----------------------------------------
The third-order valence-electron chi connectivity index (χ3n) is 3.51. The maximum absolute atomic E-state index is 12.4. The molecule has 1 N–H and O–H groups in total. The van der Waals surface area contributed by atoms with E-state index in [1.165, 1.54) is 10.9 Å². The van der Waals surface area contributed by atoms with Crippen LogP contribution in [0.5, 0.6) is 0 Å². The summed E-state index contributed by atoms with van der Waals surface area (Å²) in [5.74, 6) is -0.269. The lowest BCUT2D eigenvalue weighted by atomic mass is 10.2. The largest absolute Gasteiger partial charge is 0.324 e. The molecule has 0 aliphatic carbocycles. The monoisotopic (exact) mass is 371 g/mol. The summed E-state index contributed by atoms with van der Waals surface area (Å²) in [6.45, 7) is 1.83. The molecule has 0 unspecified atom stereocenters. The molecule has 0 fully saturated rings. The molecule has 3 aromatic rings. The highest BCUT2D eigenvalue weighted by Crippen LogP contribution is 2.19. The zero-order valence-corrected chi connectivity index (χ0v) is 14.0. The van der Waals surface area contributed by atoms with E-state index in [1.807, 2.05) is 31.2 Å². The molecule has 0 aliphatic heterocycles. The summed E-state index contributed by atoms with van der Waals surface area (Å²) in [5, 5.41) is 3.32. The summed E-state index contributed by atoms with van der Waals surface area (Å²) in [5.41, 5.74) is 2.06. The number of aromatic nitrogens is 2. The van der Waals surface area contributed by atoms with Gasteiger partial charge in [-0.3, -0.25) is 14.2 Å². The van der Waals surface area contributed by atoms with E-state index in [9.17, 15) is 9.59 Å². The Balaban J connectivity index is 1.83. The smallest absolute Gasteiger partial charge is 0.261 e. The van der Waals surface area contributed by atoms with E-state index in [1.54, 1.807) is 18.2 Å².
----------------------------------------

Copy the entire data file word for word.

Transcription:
The third-order valence-electron chi connectivity index (χ3n) is 3.51. The maximum absolute atomic E-state index is 12.4. The molecule has 1 N–H and O–H groups in total. The van der Waals surface area contributed by atoms with E-state index in [1.165, 1.54) is 10.9 Å². The van der Waals surface area contributed by atoms with Crippen LogP contribution in [0.5, 0.6) is 0 Å². The summed E-state index contributed by atoms with van der Waals surface area (Å²) in [5.74, 6) is -0.269. The lowest BCUT2D eigenvalue weighted by atomic mass is 10.2. The largest absolute Gasteiger partial charge is 0.324 e. The molecule has 0 aliphatic carbocycles. The monoisotopic (exact) mass is 371 g/mol. The summed E-state index contributed by atoms with van der Waals surface area (Å²) in [6.45, 7) is 1.83. The molecule has 0 unspecified atom stereocenters. The molecule has 0 fully saturated rings. The molecule has 3 aromatic rings. The highest BCUT2D eigenvalue weighted by Crippen LogP contribution is 2.19. The zero-order valence-corrected chi connectivity index (χ0v) is 14.0. The van der Waals surface area contributed by atoms with E-state index in [1.807, 2.05) is 31.2 Å². The molecule has 0 aliphatic heterocycles. The summed E-state index contributed by atoms with van der Waals surface area (Å²) in [5, 5.41) is 3.32. The summed E-state index contributed by atoms with van der Waals surface area (Å²) in [5.41, 5.74) is 2.06. The number of aromatic nitrogens is 2. The van der Waals surface area contributed by atoms with Gasteiger partial charge in [-0.3, -0.25) is 14.2 Å². The van der Waals surface area contributed by atoms with E-state index in [9.17, 15) is 9.59 Å². The Balaban J connectivity index is 1.83. The smallest absolute Gasteiger partial charge is 0.261 e. The van der Waals surface area contributed by atoms with E-state index in [1.54, 1.807) is 18.2 Å².